207771 Household Survey: Instrument Development and Methodology

Monday, November 9, 2009: 3:30 PM

Liza Fuentes, MPH , National Latina Institute for Reproductive Health, New York, NY
Linda Owens, PhD , Health Equity Associates , LLC, Havre De Grace, MD
Nancy Mejia, MPH, MSW , Community Capacity-Building Core, CUNY Institute for Health Equity, Bronx, NY
Diana Romero, PhD, MA , CUNY School of Public Health, at Hunter College, New York, NY
Susan M. Myers, MA, MPH , Health Equity Associates , LLC, Havre De Grace, MD
This session will describe the problems of aggregate data at county level, the advantages of local level data collection, and the methods and results of the Delaware Cancer Disparities Neighborhood Survey.

The work of current researchers on the socioeconomic determinants of health disparities posit that poverty, lack of education, and limited English proficiency all contribute to poor health outcomes. The Public Health Geo-coding Project, at the School of Public Health at Harvard University has pioneered the analysis of socio-economic gradients across census blocks and tracts.

Based on these findings, three census tracts were selected using the criteria of the largest number of both African Americans and Latinos living in poverty, Spanish-speaking individuals living in linguistic isolation, and the highest numbers of individuals who have 9th grade education or less as found in the database for the 2000 US Census.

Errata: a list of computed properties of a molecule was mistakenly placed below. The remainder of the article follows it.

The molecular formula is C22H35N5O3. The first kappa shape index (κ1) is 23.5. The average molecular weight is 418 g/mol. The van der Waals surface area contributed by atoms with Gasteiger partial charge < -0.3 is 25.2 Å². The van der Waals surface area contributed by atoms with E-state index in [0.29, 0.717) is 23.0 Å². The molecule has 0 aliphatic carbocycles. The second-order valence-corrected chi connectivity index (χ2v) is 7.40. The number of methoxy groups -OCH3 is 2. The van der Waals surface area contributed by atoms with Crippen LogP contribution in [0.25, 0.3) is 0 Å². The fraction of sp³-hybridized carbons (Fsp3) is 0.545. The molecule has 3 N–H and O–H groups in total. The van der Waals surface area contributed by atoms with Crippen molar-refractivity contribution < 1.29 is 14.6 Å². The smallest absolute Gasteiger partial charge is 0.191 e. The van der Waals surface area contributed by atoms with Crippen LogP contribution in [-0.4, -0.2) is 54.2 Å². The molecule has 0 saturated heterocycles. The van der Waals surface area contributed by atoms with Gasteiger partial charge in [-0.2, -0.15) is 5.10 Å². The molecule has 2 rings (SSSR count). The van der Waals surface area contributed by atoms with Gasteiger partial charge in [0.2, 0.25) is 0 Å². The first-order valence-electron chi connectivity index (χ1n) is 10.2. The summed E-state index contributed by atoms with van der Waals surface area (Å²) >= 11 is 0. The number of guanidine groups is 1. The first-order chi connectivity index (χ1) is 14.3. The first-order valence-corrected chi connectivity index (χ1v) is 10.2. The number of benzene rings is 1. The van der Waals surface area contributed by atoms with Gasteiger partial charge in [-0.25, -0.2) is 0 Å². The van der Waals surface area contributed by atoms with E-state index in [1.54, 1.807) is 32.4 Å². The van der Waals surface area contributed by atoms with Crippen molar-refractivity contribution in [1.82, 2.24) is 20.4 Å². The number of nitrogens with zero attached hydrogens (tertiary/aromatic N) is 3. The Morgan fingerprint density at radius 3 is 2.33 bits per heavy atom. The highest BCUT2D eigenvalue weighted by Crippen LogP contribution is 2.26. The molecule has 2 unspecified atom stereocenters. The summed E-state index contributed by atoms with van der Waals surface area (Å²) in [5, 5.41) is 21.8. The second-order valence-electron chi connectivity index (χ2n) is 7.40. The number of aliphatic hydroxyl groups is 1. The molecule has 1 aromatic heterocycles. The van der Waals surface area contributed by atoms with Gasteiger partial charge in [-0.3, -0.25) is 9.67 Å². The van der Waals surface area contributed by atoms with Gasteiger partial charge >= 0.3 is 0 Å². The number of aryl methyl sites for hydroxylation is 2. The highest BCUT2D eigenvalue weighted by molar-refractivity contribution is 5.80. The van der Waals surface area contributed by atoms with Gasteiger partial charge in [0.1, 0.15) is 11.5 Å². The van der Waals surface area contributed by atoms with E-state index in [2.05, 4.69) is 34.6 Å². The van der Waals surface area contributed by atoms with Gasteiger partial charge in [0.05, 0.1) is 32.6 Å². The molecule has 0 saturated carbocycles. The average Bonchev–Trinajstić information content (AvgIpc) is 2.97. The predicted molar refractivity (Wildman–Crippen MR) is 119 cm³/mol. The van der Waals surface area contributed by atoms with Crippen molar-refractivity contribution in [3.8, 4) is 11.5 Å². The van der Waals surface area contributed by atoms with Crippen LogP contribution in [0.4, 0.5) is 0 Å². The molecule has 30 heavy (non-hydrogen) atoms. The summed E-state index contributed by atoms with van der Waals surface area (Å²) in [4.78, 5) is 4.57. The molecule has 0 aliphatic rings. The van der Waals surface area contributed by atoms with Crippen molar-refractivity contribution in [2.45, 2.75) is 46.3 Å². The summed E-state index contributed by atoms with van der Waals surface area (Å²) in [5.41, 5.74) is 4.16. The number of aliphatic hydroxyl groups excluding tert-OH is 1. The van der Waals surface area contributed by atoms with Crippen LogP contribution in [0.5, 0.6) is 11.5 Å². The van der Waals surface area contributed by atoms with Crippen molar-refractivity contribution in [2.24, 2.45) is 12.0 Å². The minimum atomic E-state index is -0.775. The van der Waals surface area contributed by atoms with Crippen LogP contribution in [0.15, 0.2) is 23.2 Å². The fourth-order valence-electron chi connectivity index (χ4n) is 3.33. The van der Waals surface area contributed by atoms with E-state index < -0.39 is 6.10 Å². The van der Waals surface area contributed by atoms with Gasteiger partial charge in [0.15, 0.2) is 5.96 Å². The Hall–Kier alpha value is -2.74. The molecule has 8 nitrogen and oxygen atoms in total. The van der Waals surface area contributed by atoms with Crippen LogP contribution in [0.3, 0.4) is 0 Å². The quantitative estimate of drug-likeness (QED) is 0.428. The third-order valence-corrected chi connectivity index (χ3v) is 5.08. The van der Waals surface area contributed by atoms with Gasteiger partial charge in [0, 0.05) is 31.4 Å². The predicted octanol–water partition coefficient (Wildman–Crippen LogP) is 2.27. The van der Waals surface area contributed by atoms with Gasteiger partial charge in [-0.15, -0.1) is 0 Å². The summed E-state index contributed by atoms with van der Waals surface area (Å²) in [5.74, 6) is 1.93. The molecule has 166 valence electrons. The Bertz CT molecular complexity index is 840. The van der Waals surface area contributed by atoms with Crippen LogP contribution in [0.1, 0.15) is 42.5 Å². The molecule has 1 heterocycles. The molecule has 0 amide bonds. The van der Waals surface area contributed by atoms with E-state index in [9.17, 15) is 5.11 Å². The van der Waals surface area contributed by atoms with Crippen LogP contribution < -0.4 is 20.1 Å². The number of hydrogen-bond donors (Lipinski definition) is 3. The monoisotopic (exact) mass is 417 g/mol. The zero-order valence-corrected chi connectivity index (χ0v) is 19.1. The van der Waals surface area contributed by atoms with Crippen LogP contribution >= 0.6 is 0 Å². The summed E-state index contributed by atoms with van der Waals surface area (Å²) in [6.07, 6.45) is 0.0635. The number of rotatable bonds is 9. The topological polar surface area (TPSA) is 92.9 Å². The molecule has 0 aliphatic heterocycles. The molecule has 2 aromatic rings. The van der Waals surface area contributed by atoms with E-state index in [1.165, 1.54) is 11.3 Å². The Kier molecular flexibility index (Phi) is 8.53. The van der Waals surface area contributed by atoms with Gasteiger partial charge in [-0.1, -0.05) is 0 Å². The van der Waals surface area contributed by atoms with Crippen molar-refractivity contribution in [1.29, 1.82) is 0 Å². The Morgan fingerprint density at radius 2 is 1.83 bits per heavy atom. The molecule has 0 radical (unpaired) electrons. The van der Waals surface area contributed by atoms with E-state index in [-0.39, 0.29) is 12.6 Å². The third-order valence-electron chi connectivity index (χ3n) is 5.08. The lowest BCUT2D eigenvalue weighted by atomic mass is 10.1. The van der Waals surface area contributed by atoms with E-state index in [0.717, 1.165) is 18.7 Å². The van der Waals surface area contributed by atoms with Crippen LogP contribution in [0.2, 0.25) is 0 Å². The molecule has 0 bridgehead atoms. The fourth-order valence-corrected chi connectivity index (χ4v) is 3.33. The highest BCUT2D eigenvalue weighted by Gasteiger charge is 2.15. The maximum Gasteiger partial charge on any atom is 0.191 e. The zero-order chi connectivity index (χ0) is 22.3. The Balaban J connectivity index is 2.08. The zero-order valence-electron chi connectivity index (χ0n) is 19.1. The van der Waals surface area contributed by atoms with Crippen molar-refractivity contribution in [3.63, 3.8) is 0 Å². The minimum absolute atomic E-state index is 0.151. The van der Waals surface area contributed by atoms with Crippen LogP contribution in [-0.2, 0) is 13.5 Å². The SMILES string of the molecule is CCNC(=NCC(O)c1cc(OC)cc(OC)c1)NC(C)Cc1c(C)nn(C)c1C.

The sampling design of this community survey was led by Co-Principal Investigator, Dr. Linda Owens, from the Survey Research Laboratory of the University of Illinois. The Survey Research Laboratory designed the Sinai Urban Health Institute 2006 study sampling strategy. The methodology selected for this survey was a three-stage probability, random selection design.

This research used 20 trained community members as surveyors who completed 150 surveys over a one month period of time, despite untoward weather conditions. The lessons learned from this approach are many and as important as the research findings. Both will be shared in detail. Survey materials will be available to participants.

Learning Objectives:
Objectives: As a result of attending this session, participants will be able to... (1) Describe the primary issues of local level data collection including problems of aggregate county level data, (2) List rewards and challenges of CBPR survey design including issues associated with cultural competence and translation, (3) Describe how this work can be used to build the body of evidence for local level data collection.

Keywords: Community Health Assessment, Health Disparities

Presenting author's disclosure statement:

Qualified on the content I am responsible for because: I was the lead for this project as a designated "Scholar" -- meaning this was specifically designed ot mentor a promising doctoral student in the development of CBPR.
Any relevant financial relationships? No

I agree to comply with the American Public Health Association Conflict of Interest and Commercial Support Guidelines, and to disclose to the participants any off-label or experimental uses of a commercial product or service discussed in my presentation.